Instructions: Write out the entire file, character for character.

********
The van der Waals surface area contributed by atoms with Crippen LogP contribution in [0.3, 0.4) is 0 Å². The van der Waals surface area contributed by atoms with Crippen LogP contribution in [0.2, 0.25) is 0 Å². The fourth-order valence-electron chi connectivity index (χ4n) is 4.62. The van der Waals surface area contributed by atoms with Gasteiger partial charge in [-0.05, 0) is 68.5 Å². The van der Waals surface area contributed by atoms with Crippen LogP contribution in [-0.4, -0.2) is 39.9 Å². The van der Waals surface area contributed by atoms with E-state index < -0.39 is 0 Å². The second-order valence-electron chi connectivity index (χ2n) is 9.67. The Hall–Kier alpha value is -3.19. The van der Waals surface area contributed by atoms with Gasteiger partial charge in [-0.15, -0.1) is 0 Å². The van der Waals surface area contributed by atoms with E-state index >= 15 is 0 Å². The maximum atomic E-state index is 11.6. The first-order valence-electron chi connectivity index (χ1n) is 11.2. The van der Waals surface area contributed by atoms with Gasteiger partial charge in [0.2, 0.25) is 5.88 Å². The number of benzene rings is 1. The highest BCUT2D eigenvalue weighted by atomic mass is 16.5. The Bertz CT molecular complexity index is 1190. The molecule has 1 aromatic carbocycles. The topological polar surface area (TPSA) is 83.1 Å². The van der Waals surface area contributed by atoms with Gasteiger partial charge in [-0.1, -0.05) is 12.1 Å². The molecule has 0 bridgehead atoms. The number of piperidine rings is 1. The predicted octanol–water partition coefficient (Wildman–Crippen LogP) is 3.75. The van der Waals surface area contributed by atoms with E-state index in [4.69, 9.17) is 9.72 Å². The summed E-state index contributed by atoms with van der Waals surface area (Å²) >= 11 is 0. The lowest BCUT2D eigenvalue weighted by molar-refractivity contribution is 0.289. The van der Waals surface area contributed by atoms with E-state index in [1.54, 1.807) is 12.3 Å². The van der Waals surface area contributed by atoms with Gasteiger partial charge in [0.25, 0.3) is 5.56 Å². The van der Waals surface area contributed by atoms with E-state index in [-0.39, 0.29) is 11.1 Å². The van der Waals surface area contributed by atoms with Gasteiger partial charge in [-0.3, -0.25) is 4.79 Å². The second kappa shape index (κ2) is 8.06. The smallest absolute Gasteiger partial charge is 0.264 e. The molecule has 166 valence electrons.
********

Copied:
The van der Waals surface area contributed by atoms with Crippen LogP contribution in [0.3, 0.4) is 0 Å². The van der Waals surface area contributed by atoms with Crippen LogP contribution in [0.2, 0.25) is 0 Å². The fourth-order valence-electron chi connectivity index (χ4n) is 4.62. The van der Waals surface area contributed by atoms with Gasteiger partial charge in [-0.05, 0) is 68.5 Å². The van der Waals surface area contributed by atoms with Crippen LogP contribution in [-0.4, -0.2) is 39.9 Å². The van der Waals surface area contributed by atoms with E-state index < -0.39 is 0 Å². The second-order valence-electron chi connectivity index (χ2n) is 9.67. The Hall–Kier alpha value is -3.19. The van der Waals surface area contributed by atoms with Gasteiger partial charge in [-0.15, -0.1) is 0 Å². The van der Waals surface area contributed by atoms with E-state index >= 15 is 0 Å². The maximum atomic E-state index is 11.6. The first-order valence-electron chi connectivity index (χ1n) is 11.2. The van der Waals surface area contributed by atoms with Gasteiger partial charge in [0.2, 0.25) is 5.88 Å². The number of benzene rings is 1. The highest BCUT2D eigenvalue weighted by atomic mass is 16.5. The Bertz CT molecular complexity index is 1190. The molecule has 1 aromatic carbocycles. The topological polar surface area (TPSA) is 83.1 Å². The van der Waals surface area contributed by atoms with Gasteiger partial charge in [-0.1, -0.05) is 12.1 Å². The molecule has 0 bridgehead atoms. The number of piperidine rings is 1. The predicted octanol–water partition coefficient (Wildman–Crippen LogP) is 3.75. The van der Waals surface area contributed by atoms with E-state index in [4.69, 9.17) is 9.72 Å². The summed E-state index contributed by atoms with van der Waals surface area (Å²) >= 11 is 0. The lowest BCUT2D eigenvalue weighted by molar-refractivity contribution is 0.289. The van der Waals surface area contributed by atoms with E-state index in [1.54, 1.807) is 12.3 Å². The van der Waals surface area contributed by atoms with Gasteiger partial charge in [0.25, 0.3) is 5.56 Å². The van der Waals surface area contributed by atoms with E-state index in [-0.39, 0.29) is 11.1 Å². The van der Waals surface area contributed by atoms with Gasteiger partial charge in [-0.3, -0.25) is 4.79 Å². The second kappa shape index (κ2) is 8.06. The smallest absolute Gasteiger partial charge is 0.264 e. The molecule has 166 valence electrons.